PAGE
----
False information about the new coronavirus is a big threat to containing the pandemic but governments must not use 'fake news' as an excuse to limit freedom of expression.
The recognition that COVID-19 is accompanied by an equally alarming “infodemic” has added a level of complexity to the situation. What are the consequences of this avalanche of information?
A young school boy running past a mural in Soweto, South Africa.
Attempting to defeat these folk theories with science achieved little; the myth busters of the AIDS epidemic were talking past those they were trying to convince.
Twitter's efforts to label misinformation during the US primaries haven't met with success. So how do we sift useful coronavirus information from wrong or downright dangerous untruths?
The proliferation of smart devices including healthcare devices means the health system is vulnerable to cyber attacks.
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The coronavirus pandemic lays bare the many vulnerabilities created by society’s dependence on the internet. Watch the video to learn more about these issues.
Followers of the QAnon movement, shown here at a 2018 rally in Pennsylvania for President Donald Trump, use social platforms to spread conspiracy theories. False information from the QAnon community about the coronavirus pandemic is a public health hazard.
(AP Photo/Matt Rourke)
QAnon refers to the online community that believes in conspiracy theories about Donald Trump and the so-called deep state, and is spreading harmful misinformation about COVID-19.
Facebook, the least trusted tech company, has taken the lead in fighting coronavirus misinformation.
AP Photo/Ben Margot
Facebook, Google and Twitter are stepping up to block misinformation and promote accurate information about the coronavirus. Their track records on self-policing are poor. The results so far are mixed.
When you share information online, do it responsibly.
Here's what to watch out for, so you can protect yourself – and your social circles – from lies, half-truths and misleading spins on current events.
The pandemic is increasing society’s reliance on digital connections.
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Much of the world is moving online in response to the coronavirus pandemic. Society's newly increased dependence on the internet is bringing the need for good cyber policy into sharp relief.
FOX News host Sean Hannity (pictured here in 2018) gave credibility to a tweet he read out lout on his popular syndicated radio show, which called COVID-19 a fraud “to spread panic in the populace, manipulate the economy and suppress dissent.”
Why have conspiracy theories so easily circulated during the COVID-19 pandemic? What do these theories tell us about societies and what challenges do they present?
On the internet, anyone can express their views, like they can in Speakers’ Corner in London – it’s up to the audience to guard against disinformation.
J. A. Hampton/Topical Press Agency/Getty Images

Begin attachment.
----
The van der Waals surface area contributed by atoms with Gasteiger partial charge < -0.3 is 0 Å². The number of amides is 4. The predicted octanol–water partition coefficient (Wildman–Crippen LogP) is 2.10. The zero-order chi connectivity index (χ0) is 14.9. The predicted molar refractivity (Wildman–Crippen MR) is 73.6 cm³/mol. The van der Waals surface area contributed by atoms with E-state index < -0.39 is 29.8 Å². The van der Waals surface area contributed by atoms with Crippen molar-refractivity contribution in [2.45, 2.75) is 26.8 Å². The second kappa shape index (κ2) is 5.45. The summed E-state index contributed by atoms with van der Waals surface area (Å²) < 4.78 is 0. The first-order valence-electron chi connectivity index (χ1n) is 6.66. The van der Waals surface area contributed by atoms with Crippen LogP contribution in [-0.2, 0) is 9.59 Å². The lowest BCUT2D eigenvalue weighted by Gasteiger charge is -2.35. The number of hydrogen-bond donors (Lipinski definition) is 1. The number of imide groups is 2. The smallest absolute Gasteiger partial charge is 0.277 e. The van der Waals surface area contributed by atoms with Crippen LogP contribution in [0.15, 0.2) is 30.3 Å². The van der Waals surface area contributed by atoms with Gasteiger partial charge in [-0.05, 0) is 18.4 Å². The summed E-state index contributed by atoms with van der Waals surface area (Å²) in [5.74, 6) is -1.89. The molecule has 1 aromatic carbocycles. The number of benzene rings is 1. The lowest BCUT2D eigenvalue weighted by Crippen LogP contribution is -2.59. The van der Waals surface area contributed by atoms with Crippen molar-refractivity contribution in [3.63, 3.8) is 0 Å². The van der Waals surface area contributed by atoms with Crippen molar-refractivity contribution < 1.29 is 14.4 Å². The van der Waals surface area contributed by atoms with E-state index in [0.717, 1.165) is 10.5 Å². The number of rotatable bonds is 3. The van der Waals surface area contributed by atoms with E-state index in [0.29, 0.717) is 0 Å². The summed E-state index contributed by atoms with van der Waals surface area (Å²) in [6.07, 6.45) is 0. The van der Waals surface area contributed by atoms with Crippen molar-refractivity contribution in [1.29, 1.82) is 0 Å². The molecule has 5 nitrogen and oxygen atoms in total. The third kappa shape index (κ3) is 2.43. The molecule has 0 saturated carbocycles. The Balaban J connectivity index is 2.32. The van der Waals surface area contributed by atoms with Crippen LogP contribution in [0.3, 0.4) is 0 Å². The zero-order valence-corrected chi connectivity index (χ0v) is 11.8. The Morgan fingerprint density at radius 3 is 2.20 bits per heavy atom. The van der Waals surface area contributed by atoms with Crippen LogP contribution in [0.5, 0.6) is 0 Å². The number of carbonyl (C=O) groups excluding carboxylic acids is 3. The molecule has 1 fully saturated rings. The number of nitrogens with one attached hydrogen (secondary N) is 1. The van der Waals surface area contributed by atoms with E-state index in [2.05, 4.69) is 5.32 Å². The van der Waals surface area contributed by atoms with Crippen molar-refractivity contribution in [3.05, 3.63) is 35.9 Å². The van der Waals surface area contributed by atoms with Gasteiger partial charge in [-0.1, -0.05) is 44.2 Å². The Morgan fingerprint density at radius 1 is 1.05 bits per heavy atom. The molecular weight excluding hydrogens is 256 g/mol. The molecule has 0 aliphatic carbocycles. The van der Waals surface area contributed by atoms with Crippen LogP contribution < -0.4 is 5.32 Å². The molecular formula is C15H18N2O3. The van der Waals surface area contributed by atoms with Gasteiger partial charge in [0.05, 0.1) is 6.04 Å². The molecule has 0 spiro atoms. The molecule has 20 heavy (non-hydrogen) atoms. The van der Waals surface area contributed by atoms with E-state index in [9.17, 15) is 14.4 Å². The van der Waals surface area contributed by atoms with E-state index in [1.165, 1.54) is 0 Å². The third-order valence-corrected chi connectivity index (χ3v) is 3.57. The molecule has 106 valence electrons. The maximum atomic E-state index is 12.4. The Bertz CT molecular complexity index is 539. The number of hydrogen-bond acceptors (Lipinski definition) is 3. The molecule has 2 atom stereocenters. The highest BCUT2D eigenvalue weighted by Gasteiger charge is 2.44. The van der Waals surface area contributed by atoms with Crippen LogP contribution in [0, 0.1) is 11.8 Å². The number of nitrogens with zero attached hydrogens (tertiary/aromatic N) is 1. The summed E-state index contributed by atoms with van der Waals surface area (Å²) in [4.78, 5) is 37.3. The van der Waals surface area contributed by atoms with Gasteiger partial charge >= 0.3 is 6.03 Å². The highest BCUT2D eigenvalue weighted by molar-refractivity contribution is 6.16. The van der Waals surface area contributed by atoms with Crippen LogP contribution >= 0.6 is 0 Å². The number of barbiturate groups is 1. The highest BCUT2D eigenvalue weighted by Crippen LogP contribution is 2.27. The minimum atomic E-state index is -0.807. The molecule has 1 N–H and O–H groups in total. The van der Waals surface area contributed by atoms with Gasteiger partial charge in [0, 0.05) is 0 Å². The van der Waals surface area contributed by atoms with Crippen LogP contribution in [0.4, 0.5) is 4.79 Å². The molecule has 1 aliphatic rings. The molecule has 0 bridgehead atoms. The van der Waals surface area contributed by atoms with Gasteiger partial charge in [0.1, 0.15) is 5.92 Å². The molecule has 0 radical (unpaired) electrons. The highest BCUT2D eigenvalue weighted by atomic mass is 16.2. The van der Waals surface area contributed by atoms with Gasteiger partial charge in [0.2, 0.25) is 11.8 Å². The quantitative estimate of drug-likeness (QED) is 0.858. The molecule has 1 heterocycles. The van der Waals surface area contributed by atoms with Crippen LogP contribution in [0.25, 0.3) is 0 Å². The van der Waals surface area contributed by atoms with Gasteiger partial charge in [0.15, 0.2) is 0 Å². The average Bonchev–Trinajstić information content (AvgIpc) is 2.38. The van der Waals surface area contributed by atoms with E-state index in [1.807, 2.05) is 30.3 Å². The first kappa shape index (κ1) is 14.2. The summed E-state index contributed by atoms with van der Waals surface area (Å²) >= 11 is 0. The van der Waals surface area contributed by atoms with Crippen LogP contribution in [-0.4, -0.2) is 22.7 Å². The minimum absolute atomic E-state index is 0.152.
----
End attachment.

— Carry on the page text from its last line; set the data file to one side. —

A scholar who has reviewed the efforts of nations around the world to protect their citizens from foreign interference says there is no magic solution, but there's plenty to learn and do.
How can you tell the news from the noise?
As the 2020 elections near and disinformation campaigns ramp up, an expert on media literacy offers advice you can use to develop habits to exert more conscious control over your news intake.
Albanian Prime Minister Edi Rama uses social media as a way to reach constituents directly.
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New laws in Albania show one approach to dealing with disinformation – and highlight some pitfalls of selective regulation.
Exposing people to likely disinformation campaigns about bushfire causes will help inoculate them.
The best way to inoculate the public against climate disinformation campaigns is to tell them what's coming.
A targeted, coordinated online campaign has tried to mislead the public. While the myths have been debunked, the culpable parties remain unknown.
We found about 300 suspicious Twitter accounts, which we suspect included a high proportion of bots and trolls pushing the #ArsonEmergency narrative.
Who’s manipulating what you know before you vote?
Information warfare has gone global. Here are some recent campaigns, and a couple of ideas about how to fight back.
Help catch online bots.
Members of the research team that wrote the software that unmasked thousands of Twitter bots explain the next phase of their work: getting the public involved in the fight against disinformation.
What people read online could really disrupt society and politics.
The Russians won’t be alone in spreading disinformation in 2020. Their most likely imitator will be Iran. Also, Instagram could get even more infected with intentional misinformation than it has been.
A recent study has found that many Obama supporters didn’t vote for Hillary Clinton in the 2016 US election because of the spread of fake news.
Human rights activists, legal experts and others fear these laws have the potential to be misused to stifle free speech or unintentionally block legitimate online posts and websites.
Digital literacy movements require collaboration between the government, social media platforms and the public.
Collaborations between the government, communities, and social media platforms are essential to establish a successful national digital literacy movement